Jon Wardle is director of the UK’s National Film and Television School (NFTS).
He joined the NFTS in 2012 and became director in 2017. Although the physical manifestation of the school is presently closed, all of the school’s work is continuing remotely, albeit in a new form and in some cases in a different order to what had been originally planned. All of the school’s 34 specialist MA, Diploma and Certificate courses and its 521 students are continuing to push forward with their studies.
The NFTS is also now running course-specific ’virtual open day’s so prospective students can ‘meet’ the heads of department, have their questions answered and see examples of student work. Three have already run this week.
Is it even remotely business as usual for you and your NFTS team right now?
I don’t think I could describe our new normal as business as usual but thanks to the commitment and ingenuity of my colleagues we have had a bloody good go! I’m overseeing more than 600 staff and students currently. It’s been a week since we started working online and we have already seen students complete practical filming and sound recording exercises from home.
Are you managing to maintain a routine?
Many of us did crazy silly hours last week in order to do our best for the students and the School. I’m massively grateful to my colleagues for doing that. But keeping those hours and working at that intensity isn’t sustainable in the medium term. So we all have to try and settle into a new more reasonable rhythm. In addition, now we are all sat in front of a screen for large chunks of the day, it’s very easy for email and Workplace messages to spiral.
It would be ironic if whilst working from home we ended up spending more time working, not less. So here are four things I’m going to try and do from this week:
I’m not going to email or post Workplace messages before 9am and after 6pm, unless staff having to work odd hours (due to child care etc) urgently need me to answer something;
I’m going to make sure I don’t schedule Zoom meetings back to back. Last week I had to leave meetings to go to the loo or make a cup of tea because things were so manic. This week I’m going to give myself 10 minutes to breathe between meetings;
I’m going to ensure I take at least 30 minutes for lunch, so I can eat with my family (who are all at home, now the schools have closed!);
And I’m going to do some physical exercise every day. I think I’m going to nail ‘Couch to 5k’ over the next month with the help of the NHS app.
Which systems are you using to talk to one another, your students and partners?
The bedrock of our online offer is Facebook Workplace as our intranet and Zoom for online classes and meetings.
In what ways are you and your colleagues keeping up morale?
By organising some incredible virtual masterclasses. Sally Wainwright did the first one for us last Friday on Last Tango In Halifax which lifted everyone’s spirits after a challenging week and David Fincher gave more than 90 minutes of his time to the students live from his LA office on Tuesday [March 24]. The reaction was off the scale.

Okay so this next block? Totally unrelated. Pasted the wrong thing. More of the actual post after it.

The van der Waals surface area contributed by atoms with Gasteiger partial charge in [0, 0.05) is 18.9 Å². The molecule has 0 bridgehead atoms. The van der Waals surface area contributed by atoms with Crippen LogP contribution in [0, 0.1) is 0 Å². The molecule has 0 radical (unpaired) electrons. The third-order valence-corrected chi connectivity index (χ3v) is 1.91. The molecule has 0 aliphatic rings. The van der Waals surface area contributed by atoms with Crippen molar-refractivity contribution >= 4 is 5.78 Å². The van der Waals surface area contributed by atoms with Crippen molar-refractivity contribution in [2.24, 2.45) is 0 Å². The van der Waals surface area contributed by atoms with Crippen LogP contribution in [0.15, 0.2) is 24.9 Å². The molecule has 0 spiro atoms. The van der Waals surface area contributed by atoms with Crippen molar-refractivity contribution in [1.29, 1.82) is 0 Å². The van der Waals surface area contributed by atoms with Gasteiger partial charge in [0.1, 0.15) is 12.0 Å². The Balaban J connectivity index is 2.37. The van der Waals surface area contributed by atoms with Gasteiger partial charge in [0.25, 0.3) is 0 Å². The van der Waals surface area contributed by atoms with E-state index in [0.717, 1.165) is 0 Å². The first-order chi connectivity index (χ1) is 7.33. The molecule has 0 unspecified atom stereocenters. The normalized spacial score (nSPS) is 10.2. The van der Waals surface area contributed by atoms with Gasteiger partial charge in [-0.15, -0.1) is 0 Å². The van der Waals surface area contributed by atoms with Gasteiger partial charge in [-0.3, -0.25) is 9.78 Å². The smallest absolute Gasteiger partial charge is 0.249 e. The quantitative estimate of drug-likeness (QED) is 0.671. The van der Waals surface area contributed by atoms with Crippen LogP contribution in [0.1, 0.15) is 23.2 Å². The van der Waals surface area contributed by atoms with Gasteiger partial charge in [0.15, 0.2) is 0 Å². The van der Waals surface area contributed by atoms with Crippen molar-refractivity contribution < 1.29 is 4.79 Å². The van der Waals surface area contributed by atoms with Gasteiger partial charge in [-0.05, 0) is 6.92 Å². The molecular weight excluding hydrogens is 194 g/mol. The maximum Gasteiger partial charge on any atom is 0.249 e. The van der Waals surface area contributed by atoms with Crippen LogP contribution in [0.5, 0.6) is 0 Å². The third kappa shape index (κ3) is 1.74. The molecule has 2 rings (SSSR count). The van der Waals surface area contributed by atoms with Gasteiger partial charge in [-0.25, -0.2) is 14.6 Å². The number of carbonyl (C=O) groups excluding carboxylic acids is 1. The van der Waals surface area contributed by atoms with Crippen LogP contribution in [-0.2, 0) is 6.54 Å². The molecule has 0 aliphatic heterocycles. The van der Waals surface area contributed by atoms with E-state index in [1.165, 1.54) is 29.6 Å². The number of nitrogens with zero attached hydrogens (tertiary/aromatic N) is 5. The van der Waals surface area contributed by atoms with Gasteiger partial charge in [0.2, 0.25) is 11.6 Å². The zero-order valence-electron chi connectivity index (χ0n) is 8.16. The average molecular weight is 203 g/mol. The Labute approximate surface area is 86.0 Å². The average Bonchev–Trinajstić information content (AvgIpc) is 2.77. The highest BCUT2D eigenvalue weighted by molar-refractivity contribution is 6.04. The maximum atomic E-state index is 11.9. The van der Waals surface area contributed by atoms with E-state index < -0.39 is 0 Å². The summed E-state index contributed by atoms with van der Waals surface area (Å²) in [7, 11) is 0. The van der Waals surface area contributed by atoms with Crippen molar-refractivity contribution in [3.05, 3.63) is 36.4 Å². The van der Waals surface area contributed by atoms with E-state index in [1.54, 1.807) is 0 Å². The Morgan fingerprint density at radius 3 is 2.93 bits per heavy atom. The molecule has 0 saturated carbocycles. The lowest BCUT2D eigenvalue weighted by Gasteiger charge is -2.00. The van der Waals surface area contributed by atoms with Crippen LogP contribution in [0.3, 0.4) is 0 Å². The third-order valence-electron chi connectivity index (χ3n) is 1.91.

We have many more lined up over the coming days and weeks including Nainita Desai (For Sama), Ricky Gervais and Edgar Wright to tease just a few.
What advice would you give those in the film industry who are worried about the future?
All NFTS staff are fully committed to supporting our students during this period and we are so grateful to them for their understanding whilst we adapt to the new normal. We will get the show back on the road and by hook or by crook we will ensure everyone graduates and completes a body of work commensurate with what is expected of an NFTS graduate.
What contingency plans are you making for the next few months?
We are in constant scheduling and rescheduling meetings. So that we can build a production and post production plan that works for all our students. We are developing Plans A, B, C and D, because no one knows when we might be able to get back up and running and start making films again. We are also encouraging students to push into the problem and think about the unique stories that can be told because of the particular situation we all find ourselves in.
If you have young children, how are you managing keeping them entertained and educated while you work?
I have three children under nine. My two-year old is now a regular contributor to my meetings with colleagues at work. I think we have to cut each other some slack and pretend it’s not a tricky balance. I hope my colleagues feel less pressure because they see me trying to deal with finding that tricky balance.
What advice do you have for home working?
My house is a very busy and noisy place so I’ve taken over my two-year old son’s bedroom during the day, as it’s the quietest room in the house. It was a bit weird doing a Masterclass with David Fincher with 450 NFTS students peering into his room and checking out his collection of Julia Donaldson books…but hey. That’s real life.
What are you watching and reading and listening to get you through this time?
Disney + couldn’t have picked a better time to launch!
What positive change might this bring to the industry?
I’m hoping it will shift our mindset in three areas: firstly, that we might all be a little more cognisant of how precarious our industry is for many of the key people that underpin its success.
Secondly, that we might find new ways to carry forward a better work-life balance and thirdly that when we do finally return to normal life and we stand on set again, sit in post or go to the cinema that we realise what a precious gift that is.